(By Jonathan A. Hochberg)
It has been just about 27 years since I moved back to the region of my birth. Central New York is such a dichotomy of politics, philosophies and religions, it’s sometimes hard to reconcile the differences. And yet, and yet… we all get along. We don’t have earthquakes. We don’t have hurricanes. (I’m talking figuratively as well as literally. Despite our differences, we are a civil people here in the heart of New York State.)
Now, to be clear, when I say “moved back”, that’s a bit ambiguous. In a lot of ways, I never really left. My family home on South Hill in Ithaca has been there since 1955, and I have been back for long stretches over the years between 1964 and 1991 when I called the Big Apple my permanent home. I am and have always been attuned/aligned/in sync with the glacial-carved valleys and hills of the Finger Lakes. Route 17 is familiar to me like the veins on the back of my hands. I love New York, cliche aside, but I especially love the counties that encompass those bodies of water resting in its center.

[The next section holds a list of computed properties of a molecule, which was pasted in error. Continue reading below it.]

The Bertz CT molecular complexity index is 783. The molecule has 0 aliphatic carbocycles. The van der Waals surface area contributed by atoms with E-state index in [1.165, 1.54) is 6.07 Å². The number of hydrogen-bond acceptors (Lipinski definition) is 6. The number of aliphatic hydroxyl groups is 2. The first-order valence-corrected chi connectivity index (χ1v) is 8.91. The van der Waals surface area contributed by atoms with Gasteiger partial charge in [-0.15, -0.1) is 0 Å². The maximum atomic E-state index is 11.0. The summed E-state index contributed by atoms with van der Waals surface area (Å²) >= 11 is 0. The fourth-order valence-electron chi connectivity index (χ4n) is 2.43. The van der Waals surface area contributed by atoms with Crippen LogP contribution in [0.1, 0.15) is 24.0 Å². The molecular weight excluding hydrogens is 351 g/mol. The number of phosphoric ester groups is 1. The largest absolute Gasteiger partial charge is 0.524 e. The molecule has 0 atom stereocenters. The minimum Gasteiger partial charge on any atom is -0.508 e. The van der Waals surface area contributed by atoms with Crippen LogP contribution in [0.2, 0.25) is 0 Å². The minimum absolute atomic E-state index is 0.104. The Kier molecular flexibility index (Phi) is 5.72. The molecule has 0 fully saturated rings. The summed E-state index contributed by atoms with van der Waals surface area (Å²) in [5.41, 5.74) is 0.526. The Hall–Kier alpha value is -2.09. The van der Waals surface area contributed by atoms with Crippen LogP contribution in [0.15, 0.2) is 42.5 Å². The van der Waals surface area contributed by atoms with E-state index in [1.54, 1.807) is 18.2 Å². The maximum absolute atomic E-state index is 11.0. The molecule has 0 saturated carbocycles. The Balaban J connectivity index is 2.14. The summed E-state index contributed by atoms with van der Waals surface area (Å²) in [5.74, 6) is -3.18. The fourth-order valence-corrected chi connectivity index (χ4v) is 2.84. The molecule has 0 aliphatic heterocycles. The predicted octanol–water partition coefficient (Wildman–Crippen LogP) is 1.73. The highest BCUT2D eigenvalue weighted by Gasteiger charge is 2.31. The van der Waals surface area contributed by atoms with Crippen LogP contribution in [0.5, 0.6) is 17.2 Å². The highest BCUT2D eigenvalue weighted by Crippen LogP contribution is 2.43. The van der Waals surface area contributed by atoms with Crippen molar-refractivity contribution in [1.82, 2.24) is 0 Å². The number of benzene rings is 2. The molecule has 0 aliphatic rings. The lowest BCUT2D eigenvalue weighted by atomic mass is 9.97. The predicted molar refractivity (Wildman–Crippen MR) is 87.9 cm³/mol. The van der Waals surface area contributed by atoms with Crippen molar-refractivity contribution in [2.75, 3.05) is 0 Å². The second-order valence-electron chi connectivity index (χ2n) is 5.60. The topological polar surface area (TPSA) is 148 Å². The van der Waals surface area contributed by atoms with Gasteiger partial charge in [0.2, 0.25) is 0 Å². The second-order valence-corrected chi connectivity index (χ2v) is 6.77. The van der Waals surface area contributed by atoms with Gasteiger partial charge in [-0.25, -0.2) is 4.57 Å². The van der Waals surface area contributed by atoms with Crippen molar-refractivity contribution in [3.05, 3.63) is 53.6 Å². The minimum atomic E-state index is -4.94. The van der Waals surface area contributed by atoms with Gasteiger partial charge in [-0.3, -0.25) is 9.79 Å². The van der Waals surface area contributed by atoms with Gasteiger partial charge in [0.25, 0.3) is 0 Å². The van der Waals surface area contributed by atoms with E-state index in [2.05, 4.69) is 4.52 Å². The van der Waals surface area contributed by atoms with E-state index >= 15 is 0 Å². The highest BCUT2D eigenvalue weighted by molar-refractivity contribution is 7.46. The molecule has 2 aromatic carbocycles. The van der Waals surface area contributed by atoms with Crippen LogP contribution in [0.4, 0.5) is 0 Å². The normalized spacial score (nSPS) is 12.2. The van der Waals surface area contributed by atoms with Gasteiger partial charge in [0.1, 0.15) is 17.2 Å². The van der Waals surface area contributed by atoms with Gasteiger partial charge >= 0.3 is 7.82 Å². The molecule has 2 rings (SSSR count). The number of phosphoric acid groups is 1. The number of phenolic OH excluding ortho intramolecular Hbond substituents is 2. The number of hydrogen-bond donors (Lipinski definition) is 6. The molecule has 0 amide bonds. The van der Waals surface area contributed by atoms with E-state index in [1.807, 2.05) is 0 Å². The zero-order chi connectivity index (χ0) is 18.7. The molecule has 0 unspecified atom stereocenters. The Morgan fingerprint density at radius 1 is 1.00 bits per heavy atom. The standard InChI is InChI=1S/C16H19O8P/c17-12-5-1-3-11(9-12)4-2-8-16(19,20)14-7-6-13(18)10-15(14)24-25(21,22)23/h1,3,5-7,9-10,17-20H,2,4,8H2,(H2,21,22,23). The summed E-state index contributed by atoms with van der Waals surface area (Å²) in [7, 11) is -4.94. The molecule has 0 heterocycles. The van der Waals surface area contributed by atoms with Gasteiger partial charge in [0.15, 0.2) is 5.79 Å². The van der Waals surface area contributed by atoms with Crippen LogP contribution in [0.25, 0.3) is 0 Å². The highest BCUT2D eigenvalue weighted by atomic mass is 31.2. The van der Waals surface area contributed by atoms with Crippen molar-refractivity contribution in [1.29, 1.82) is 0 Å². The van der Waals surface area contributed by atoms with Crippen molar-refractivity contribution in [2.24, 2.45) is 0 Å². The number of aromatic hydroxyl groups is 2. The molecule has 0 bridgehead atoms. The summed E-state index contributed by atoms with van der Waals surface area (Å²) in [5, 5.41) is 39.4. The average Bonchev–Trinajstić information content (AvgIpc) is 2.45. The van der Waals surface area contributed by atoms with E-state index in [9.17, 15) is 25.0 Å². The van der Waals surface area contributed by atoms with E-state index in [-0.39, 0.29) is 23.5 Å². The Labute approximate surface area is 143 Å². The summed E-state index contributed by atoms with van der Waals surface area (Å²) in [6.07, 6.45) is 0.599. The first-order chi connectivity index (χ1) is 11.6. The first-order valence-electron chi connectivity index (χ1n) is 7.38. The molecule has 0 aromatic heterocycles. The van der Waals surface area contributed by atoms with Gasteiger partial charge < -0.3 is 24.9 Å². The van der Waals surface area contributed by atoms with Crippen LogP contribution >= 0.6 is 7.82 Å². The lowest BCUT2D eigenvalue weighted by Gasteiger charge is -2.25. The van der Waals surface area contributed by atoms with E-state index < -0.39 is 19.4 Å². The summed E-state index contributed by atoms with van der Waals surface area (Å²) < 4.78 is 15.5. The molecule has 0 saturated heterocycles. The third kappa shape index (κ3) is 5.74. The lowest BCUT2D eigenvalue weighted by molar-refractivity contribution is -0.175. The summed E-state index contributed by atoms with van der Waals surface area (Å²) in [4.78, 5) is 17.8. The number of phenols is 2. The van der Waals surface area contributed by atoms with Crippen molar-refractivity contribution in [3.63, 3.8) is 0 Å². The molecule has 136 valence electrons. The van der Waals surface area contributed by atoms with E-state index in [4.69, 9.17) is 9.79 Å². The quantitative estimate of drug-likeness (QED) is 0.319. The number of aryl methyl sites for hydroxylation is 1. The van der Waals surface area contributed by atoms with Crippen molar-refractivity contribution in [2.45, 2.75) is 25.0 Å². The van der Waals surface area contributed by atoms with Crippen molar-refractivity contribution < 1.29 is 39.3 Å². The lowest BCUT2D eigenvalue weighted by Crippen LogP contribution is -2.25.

So, so. I spent the last week and change in Trumansburg, documenting the Finger Lakes GrassRoots Festival of Music and Dance, my fourth year doing so with this project and my 24th year in attendance. (I missed year 1 due to timing and circumstance, and missed two more years due to the birth of my children.) The growth of this event, in many ways, reflects the evolution of the region’s music scene.
I know there are those who take issue with that. I don’t presume to dispute. Any time something takes up space, it pushes other things aside, and GrassRoots has taken a big part of the region’s music zeitgeist. I understand that those who are marginalized by its impact feel justified in taking the institution to task.
That said, I am in awe of the progress that has been made in the past twenty-seven years – the diversity and inclusiveness, the incredible variety and clear collective desire to bring the world’s music to this little town in the heart of the Finger Lakes, as well as provide a platform on which local musicians can stand toe-to-toe with their peers from across the globe. That is, frankly and unabashed, incredibly awesome.
We look forward to delivering up what coverage we have of the 2017 Finger Lakes GrassRoots Festival, and waxing on its relevance. And I welcome your rebuttal (or concurrence) in the comments. Diversity is the key to growth.